What is the COA?
When choosing and evaluating any cannabis derived (hemp or “marijuana”) product, experts will advise you to check the COA. What is a COA? What kind of information does it provide? How do you find one for your product?
To answer these questions, let’s start with the basics. A COA is a ‘certificate of analysis’ for a given product. This is the report generated by the testing laboratory that is responsible for analyzing products as part of a quality control effort. You can find COAs reported by either an independent (3rd party) lab or by the product company’s internal testing protocol (referred to as 1st party). An independent, unbiased source performing the analysis and generating the report is ideal.
Why is the COA necessary?
As the cannabis industry continues to grow, consumers deserve and are demanding the highest quality possible. The best method of ensuring that the cannabis products available meet these demands, is to scientifically analyze them and compare the results to known standards and/or with the manufacturer’s labeled claims.
An interesting article written in the Journal of the American Medical Association, published in 2015, illustrated the discrepancy between product label claims and actual content. This further highlighted the need for quality control and testing.
Click the link below to read:
Cannabinoid Dose and Label Accuracy in Edible Medical Cannabis Products. https://jamanetwork.com/journals/jama/fullarticle/2338239
Long gone are the days when cannabis plants and the dried flower could be differentiated by the look and smell of the raw material. Today’s crops are largely hybridized and the choices of finished products available to the consumer come in all forms and are heavily packaged.
In addition, product packaging can have descriptions and wording that is often confusing to the consumer and cannabinoid content may not even be clearly listed on the label. Instead, phrases such as; “full spectrum,” “broad spectrum,” “phytocannabinoid rich or PCR,” and “isolate” are often encountered. Confusion about these terms can be the source of much debate. Furthermore, they are often used as a marketing tool rather than as a scientific description.
Products that contain the full complement of active components taken from the plant have the greatest synergy. This synergy is also known as the “entourage effect” and describes the increased benefits from the combination of all these active plant derived compounds. These compounds include not only the cannabinoids, but also terpenes, flavonoids, and fatty acids. In contrast, products that have only a single cannabinoid are referred to as isolates (a single active ingredient isolated from the plant). The general acceptance in the industry is that “full spectrum” extract products have all the available components that are present in the plant. “Broad spectrum” typically means the full spectrum extract with the THC component removed and “Isolate” means a single, purified ingredient. Please note however, that these terms have not been specifically defined by the industry and some variation does exist. Regardless, the COA can be used to verify any of these claims and confirm the active ingredients in the product.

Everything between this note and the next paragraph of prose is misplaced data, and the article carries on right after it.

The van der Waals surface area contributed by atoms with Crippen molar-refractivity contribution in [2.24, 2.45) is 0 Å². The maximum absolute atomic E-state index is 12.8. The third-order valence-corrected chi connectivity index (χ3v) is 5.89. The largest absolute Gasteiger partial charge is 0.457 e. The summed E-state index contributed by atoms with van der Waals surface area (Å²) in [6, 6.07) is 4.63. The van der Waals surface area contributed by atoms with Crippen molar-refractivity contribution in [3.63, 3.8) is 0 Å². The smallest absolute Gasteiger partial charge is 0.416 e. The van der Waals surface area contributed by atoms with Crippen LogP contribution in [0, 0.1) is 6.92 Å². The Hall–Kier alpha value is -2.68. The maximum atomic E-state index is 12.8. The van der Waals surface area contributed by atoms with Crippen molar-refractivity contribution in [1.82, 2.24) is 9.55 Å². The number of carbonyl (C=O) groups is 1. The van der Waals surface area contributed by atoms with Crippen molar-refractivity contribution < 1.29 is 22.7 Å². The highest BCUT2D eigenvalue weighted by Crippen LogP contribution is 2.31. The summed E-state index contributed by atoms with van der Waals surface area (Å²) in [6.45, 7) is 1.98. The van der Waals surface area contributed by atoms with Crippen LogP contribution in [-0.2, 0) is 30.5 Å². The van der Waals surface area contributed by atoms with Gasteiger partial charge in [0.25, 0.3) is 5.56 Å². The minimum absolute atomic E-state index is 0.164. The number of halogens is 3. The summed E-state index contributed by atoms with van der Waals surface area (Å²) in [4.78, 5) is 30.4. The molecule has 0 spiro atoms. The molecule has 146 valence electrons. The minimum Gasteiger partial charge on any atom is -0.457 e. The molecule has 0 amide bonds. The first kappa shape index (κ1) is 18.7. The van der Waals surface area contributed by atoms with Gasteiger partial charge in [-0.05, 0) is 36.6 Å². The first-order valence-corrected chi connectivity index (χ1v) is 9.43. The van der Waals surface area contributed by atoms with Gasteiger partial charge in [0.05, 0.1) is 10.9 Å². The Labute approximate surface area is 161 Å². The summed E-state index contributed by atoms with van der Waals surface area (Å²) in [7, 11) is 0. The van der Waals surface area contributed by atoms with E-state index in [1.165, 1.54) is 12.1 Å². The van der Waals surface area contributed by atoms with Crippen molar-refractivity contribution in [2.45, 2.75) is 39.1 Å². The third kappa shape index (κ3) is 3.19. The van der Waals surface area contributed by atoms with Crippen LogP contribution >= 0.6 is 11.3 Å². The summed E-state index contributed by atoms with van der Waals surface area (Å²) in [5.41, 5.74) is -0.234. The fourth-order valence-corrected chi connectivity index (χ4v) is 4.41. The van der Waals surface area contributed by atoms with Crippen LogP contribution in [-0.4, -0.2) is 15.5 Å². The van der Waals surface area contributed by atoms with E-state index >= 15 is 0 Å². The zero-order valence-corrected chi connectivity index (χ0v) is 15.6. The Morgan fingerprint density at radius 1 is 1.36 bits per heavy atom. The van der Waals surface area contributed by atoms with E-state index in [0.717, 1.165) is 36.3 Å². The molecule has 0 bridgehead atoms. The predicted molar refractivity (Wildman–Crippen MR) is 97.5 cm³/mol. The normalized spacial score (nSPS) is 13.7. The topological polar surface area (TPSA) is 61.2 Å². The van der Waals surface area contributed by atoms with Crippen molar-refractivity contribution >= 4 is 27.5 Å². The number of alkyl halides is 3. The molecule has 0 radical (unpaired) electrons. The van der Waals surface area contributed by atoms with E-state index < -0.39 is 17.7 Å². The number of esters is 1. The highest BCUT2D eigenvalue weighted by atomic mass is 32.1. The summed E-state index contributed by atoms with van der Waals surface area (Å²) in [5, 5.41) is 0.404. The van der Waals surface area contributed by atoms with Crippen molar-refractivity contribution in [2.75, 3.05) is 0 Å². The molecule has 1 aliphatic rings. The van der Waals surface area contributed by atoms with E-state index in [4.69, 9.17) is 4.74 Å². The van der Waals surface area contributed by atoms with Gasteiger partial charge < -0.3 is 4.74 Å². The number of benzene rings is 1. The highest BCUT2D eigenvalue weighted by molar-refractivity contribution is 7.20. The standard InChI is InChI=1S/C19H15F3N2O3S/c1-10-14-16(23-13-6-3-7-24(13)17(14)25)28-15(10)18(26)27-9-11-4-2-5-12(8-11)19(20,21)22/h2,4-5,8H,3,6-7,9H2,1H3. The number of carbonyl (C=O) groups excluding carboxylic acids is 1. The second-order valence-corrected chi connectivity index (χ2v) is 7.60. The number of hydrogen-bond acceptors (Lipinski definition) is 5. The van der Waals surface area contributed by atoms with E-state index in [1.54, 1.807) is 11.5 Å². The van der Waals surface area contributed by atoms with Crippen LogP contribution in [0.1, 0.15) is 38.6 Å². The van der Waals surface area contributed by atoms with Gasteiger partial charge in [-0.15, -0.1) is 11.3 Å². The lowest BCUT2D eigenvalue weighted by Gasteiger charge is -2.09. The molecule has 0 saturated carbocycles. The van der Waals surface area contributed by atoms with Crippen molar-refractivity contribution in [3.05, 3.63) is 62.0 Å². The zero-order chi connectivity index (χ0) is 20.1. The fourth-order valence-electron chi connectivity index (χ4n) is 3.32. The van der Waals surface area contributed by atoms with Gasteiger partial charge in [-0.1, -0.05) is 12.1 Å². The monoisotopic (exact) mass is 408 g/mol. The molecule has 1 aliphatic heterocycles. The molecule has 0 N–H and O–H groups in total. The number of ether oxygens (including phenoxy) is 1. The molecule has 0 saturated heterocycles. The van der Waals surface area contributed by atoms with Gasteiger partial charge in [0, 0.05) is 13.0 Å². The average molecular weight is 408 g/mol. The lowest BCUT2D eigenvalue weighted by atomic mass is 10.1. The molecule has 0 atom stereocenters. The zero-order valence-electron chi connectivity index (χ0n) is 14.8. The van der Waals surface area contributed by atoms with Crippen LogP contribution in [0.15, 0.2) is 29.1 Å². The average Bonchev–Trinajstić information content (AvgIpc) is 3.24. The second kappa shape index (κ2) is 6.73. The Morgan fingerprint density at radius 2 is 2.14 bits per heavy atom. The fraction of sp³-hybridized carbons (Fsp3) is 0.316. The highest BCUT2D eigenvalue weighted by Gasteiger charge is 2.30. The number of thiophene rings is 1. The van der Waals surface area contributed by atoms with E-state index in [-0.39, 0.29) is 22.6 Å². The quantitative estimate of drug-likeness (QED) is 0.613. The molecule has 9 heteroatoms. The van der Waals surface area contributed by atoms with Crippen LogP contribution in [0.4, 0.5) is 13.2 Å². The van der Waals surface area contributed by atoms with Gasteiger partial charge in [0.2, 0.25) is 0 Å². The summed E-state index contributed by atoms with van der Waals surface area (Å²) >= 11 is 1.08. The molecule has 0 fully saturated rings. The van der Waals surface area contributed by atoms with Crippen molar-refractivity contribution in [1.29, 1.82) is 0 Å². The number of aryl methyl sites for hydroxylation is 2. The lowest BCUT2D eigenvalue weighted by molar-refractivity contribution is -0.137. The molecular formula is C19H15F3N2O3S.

Therefore, independent testing of products is necessary to remove the guesswork, clear up any confusion and provide information on:
–Safety: ensuring that the product is free from harmful contaminants and microbes.
–Efficacy: ensuring that the product contains the active ingredients that the consumer is seeking.
–Consistency: ensuring that sequential batches of products have consistent ingredients for reliable, repeatable results.
How is the report created?
COAs can contain different types of testing information, based on many factors including, but not limited to:
- Is the product “marijuana” or hemp derived?
- In what state is it produced and are there any specific requirements for lab testing?
- What type of product is being tested? (plant, liquid, edible, etc.)
- Which lab is doing the testing and what methods are they using?
- Is there any quality control regulating the laboratory itself? Is it ISO certified?
- Is the testing requested by the company or a regulatory authority?
Data can be presented in different forms: tables, graphs, pictorials, pie graphs, scatterplots, etc. depending on the reporting source.
Testing procedures involve separation of the product into its individual components and the measuring of each. There are different techniques used for this, depending on the laboratory. The specifics of which will not be detailed in this article, but there are plenty of resources for those who would like more information. Analytical labs detail their testing protocols on their individual websites. Alternatively, here is a link to a great synopsis and an interesting article written by Rod Kight on his blog: